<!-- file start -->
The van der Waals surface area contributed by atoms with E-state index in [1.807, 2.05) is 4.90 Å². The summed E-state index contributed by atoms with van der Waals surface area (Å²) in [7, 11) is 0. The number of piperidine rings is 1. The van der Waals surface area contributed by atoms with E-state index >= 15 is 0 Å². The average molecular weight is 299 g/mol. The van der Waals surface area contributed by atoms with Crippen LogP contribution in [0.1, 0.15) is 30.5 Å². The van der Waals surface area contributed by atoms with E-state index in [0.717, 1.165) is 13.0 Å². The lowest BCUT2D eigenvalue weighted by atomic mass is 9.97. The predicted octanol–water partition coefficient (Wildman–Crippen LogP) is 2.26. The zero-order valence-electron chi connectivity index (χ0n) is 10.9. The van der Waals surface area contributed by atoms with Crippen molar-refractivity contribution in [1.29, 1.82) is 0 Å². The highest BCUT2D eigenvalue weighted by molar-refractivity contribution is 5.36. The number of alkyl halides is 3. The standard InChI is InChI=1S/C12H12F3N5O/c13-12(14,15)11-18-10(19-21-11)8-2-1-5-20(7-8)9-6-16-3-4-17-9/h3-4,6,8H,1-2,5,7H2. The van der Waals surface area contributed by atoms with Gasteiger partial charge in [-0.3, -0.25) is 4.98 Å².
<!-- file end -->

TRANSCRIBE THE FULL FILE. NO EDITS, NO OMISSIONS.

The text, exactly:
The van der Waals surface area contributed by atoms with E-state index in [1.807, 2.05) is 4.90 Å². The summed E-state index contributed by atoms with van der Waals surface area (Å²) in [7, 11) is 0. The number of piperidine rings is 1. The van der Waals surface area contributed by atoms with E-state index >= 15 is 0 Å². The average molecular weight is 299 g/mol. The van der Waals surface area contributed by atoms with Crippen LogP contribution in [0.1, 0.15) is 30.5 Å². The van der Waals surface area contributed by atoms with E-state index in [0.717, 1.165) is 13.0 Å². The lowest BCUT2D eigenvalue weighted by atomic mass is 9.97. The predicted octanol–water partition coefficient (Wildman–Crippen LogP) is 2.26. The zero-order valence-electron chi connectivity index (χ0n) is 10.9. The van der Waals surface area contributed by atoms with Crippen molar-refractivity contribution in [1.29, 1.82) is 0 Å². The highest BCUT2D eigenvalue weighted by molar-refractivity contribution is 5.36. The number of alkyl halides is 3. The standard InChI is InChI=1S/C12H12F3N5O/c13-12(14,15)11-18-10(19-21-11)8-2-1-5-20(7-8)9-6-16-3-4-17-9/h3-4,6,8H,1-2,5,7H2. The van der Waals surface area contributed by atoms with Gasteiger partial charge in [-0.3, -0.25) is 4.98 Å².